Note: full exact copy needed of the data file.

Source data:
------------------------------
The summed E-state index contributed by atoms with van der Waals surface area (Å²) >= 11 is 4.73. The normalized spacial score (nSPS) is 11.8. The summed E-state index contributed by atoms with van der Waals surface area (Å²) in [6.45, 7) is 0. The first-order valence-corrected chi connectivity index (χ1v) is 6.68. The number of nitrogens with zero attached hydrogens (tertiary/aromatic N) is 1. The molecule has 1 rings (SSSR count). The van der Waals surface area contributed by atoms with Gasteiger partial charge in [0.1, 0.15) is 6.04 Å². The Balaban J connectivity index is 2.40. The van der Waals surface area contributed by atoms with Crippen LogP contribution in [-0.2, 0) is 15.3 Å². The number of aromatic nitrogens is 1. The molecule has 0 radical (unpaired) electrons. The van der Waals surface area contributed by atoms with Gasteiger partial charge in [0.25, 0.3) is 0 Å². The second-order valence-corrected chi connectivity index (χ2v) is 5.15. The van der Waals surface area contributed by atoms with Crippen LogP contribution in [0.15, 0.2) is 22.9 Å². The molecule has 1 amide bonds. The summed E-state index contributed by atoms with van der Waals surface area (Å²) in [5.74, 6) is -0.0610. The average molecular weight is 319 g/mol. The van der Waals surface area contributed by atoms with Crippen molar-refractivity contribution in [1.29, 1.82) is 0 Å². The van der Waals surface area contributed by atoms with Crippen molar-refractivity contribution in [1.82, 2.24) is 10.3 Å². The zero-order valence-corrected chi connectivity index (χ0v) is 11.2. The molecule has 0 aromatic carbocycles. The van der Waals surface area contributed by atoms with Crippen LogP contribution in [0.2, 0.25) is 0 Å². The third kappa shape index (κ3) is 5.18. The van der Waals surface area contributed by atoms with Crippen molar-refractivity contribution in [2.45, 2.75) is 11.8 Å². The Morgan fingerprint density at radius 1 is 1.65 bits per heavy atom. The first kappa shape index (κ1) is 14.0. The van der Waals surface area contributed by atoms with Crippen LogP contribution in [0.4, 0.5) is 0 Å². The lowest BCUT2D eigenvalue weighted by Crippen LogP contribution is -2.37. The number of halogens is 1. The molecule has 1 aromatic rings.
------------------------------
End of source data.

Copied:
The summed E-state index contributed by atoms with van der Waals surface area (Å²) >= 11 is 4.73. The normalized spacial score (nSPS) is 11.8. The summed E-state index contributed by atoms with van der Waals surface area (Å²) in [6.45, 7) is 0. The first-order valence-corrected chi connectivity index (χ1v) is 6.68. The number of nitrogens with zero attached hydrogens (tertiary/aromatic N) is 1. The molecule has 1 rings (SSSR count). The van der Waals surface area contributed by atoms with Gasteiger partial charge in [0.1, 0.15) is 6.04 Å². The Balaban J connectivity index is 2.40. The van der Waals surface area contributed by atoms with Crippen LogP contribution in [-0.2, 0) is 15.3 Å². The number of aromatic nitrogens is 1. The molecule has 0 radical (unpaired) electrons. The van der Waals surface area contributed by atoms with Gasteiger partial charge in [0.25, 0.3) is 0 Å². The second-order valence-corrected chi connectivity index (χ2v) is 5.15. The van der Waals surface area contributed by atoms with Crippen LogP contribution in [0.15, 0.2) is 22.9 Å². The molecule has 1 amide bonds. The summed E-state index contributed by atoms with van der Waals surface area (Å²) in [5.74, 6) is -0.0610. The average molecular weight is 319 g/mol. The van der Waals surface area contributed by atoms with Crippen molar-refractivity contribution in [1.29, 1.82) is 0 Å². The van der Waals surface area contributed by atoms with Crippen molar-refractivity contribution in [1.82, 2.24) is 10.3 Å². The zero-order valence-corrected chi connectivity index (χ0v) is 11.2. The molecule has 0 aromatic carbocycles. The van der Waals surface area contributed by atoms with Crippen LogP contribution in [0.2, 0.25) is 0 Å². The third kappa shape index (κ3) is 5.18. The van der Waals surface area contributed by atoms with Crippen molar-refractivity contribution in [2.45, 2.75) is 11.8 Å². The Morgan fingerprint density at radius 1 is 1.65 bits per heavy atom. The first kappa shape index (κ1) is 14.0. The van der Waals surface area contributed by atoms with Crippen LogP contribution in [0.4, 0.5) is 0 Å². The lowest BCUT2D eigenvalue weighted by Crippen LogP contribution is -2.37. The number of halogens is 1. The molecule has 1 aromatic rings.